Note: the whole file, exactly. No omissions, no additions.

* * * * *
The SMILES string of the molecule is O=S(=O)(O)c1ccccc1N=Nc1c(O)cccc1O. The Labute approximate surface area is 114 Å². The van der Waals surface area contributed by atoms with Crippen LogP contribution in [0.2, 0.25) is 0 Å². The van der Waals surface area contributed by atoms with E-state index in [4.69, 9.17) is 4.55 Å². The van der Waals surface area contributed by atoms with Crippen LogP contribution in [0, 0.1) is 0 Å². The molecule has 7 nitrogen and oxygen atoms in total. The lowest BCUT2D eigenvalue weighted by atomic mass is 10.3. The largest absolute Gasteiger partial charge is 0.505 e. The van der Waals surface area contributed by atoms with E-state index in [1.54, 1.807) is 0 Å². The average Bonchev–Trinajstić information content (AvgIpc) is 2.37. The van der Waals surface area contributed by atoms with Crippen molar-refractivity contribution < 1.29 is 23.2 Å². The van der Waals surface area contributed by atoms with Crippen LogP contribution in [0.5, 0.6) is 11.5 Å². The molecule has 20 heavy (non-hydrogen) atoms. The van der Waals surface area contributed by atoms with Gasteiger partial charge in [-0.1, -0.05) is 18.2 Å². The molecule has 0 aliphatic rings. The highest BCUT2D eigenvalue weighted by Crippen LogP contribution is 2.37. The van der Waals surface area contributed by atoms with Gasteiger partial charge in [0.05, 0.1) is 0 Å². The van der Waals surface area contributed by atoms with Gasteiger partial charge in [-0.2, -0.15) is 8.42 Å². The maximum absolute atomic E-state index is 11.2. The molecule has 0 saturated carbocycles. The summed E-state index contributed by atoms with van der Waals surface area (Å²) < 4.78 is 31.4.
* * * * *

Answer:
The SMILES string of the molecule is O=S(=O)(O)c1ccccc1N=Nc1c(O)cccc1O. The Labute approximate surface area is 114 Å². The van der Waals surface area contributed by atoms with Crippen LogP contribution in [0.2, 0.25) is 0 Å². The van der Waals surface area contributed by atoms with E-state index in [4.69, 9.17) is 4.55 Å². The van der Waals surface area contributed by atoms with Crippen LogP contribution in [0, 0.1) is 0 Å². The molecule has 7 nitrogen and oxygen atoms in total. The lowest BCUT2D eigenvalue weighted by atomic mass is 10.3. The largest absolute Gasteiger partial charge is 0.505 e. The van der Waals surface area contributed by atoms with E-state index in [1.54, 1.807) is 0 Å². The average Bonchev–Trinajstić information content (AvgIpc) is 2.37. The van der Waals surface area contributed by atoms with Crippen molar-refractivity contribution < 1.29 is 23.2 Å². The van der Waals surface area contributed by atoms with Crippen LogP contribution in [0.5, 0.6) is 11.5 Å². The molecule has 20 heavy (non-hydrogen) atoms. The van der Waals surface area contributed by atoms with Gasteiger partial charge in [-0.1, -0.05) is 18.2 Å². The molecule has 0 aliphatic rings. The highest BCUT2D eigenvalue weighted by Crippen LogP contribution is 2.37. The van der Waals surface area contributed by atoms with Gasteiger partial charge in [0.05, 0.1) is 0 Å². The van der Waals surface area contributed by atoms with Gasteiger partial charge in [-0.2, -0.15) is 8.42 Å². The maximum absolute atomic E-state index is 11.2. The molecule has 0 saturated carbocycles. The summed E-state index contributed by atoms with van der Waals surface area (Å²) < 4.78 is 31.4.